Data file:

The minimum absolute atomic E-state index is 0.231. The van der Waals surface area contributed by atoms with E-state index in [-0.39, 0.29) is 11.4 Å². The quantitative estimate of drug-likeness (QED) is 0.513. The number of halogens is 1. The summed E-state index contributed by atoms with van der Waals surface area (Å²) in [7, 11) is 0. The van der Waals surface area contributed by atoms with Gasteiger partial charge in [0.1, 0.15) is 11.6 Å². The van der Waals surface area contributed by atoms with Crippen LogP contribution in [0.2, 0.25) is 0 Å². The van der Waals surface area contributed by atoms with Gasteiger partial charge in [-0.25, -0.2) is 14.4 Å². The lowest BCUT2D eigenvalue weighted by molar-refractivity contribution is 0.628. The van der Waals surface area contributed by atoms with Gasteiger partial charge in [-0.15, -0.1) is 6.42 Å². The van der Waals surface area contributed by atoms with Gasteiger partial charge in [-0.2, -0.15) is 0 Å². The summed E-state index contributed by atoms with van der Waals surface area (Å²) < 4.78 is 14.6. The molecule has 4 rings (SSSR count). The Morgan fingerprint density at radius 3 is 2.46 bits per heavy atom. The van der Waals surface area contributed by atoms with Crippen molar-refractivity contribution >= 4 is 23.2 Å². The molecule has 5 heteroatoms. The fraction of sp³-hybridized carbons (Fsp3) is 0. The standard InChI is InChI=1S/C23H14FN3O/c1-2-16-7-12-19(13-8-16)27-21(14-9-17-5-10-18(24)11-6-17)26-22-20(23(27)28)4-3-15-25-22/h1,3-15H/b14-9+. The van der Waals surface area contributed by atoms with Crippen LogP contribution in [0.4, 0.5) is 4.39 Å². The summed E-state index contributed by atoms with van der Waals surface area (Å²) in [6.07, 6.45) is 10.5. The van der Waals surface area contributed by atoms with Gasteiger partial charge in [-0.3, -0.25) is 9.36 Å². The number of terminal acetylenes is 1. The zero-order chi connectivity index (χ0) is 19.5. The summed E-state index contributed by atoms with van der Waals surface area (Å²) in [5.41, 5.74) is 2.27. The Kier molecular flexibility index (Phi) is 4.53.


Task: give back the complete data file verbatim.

The minimum absolute atomic E-state index is 0.231. The van der Waals surface area contributed by atoms with E-state index in [-0.39, 0.29) is 11.4 Å². The quantitative estimate of drug-likeness (QED) is 0.513. The number of halogens is 1. The summed E-state index contributed by atoms with van der Waals surface area (Å²) in [7, 11) is 0. The van der Waals surface area contributed by atoms with Gasteiger partial charge in [0.1, 0.15) is 11.6 Å². The van der Waals surface area contributed by atoms with Crippen LogP contribution in [0.2, 0.25) is 0 Å². The van der Waals surface area contributed by atoms with Gasteiger partial charge in [-0.25, -0.2) is 14.4 Å². The lowest BCUT2D eigenvalue weighted by molar-refractivity contribution is 0.628. The van der Waals surface area contributed by atoms with Gasteiger partial charge in [-0.15, -0.1) is 6.42 Å². The van der Waals surface area contributed by atoms with Gasteiger partial charge in [-0.2, -0.15) is 0 Å². The summed E-state index contributed by atoms with van der Waals surface area (Å²) < 4.78 is 14.6. The molecule has 4 rings (SSSR count). The Morgan fingerprint density at radius 3 is 2.46 bits per heavy atom. The van der Waals surface area contributed by atoms with Crippen molar-refractivity contribution >= 4 is 23.2 Å². The molecule has 5 heteroatoms. The fraction of sp³-hybridized carbons (Fsp3) is 0. The standard InChI is InChI=1S/C23H14FN3O/c1-2-16-7-12-19(13-8-16)27-21(14-9-17-5-10-18(24)11-6-17)26-22-20(23(27)28)4-3-15-25-22/h1,3-15H/b14-9+. The van der Waals surface area contributed by atoms with Crippen LogP contribution in [0.4, 0.5) is 4.39 Å². The summed E-state index contributed by atoms with van der Waals surface area (Å²) in [6.07, 6.45) is 10.5. The van der Waals surface area contributed by atoms with Gasteiger partial charge in [-0.3, -0.25) is 9.36 Å². The number of terminal acetylenes is 1. The zero-order chi connectivity index (χ0) is 19.5. The summed E-state index contributed by atoms with van der Waals surface area (Å²) in [5.41, 5.74) is 2.27. The Kier molecular flexibility index (Phi) is 4.53.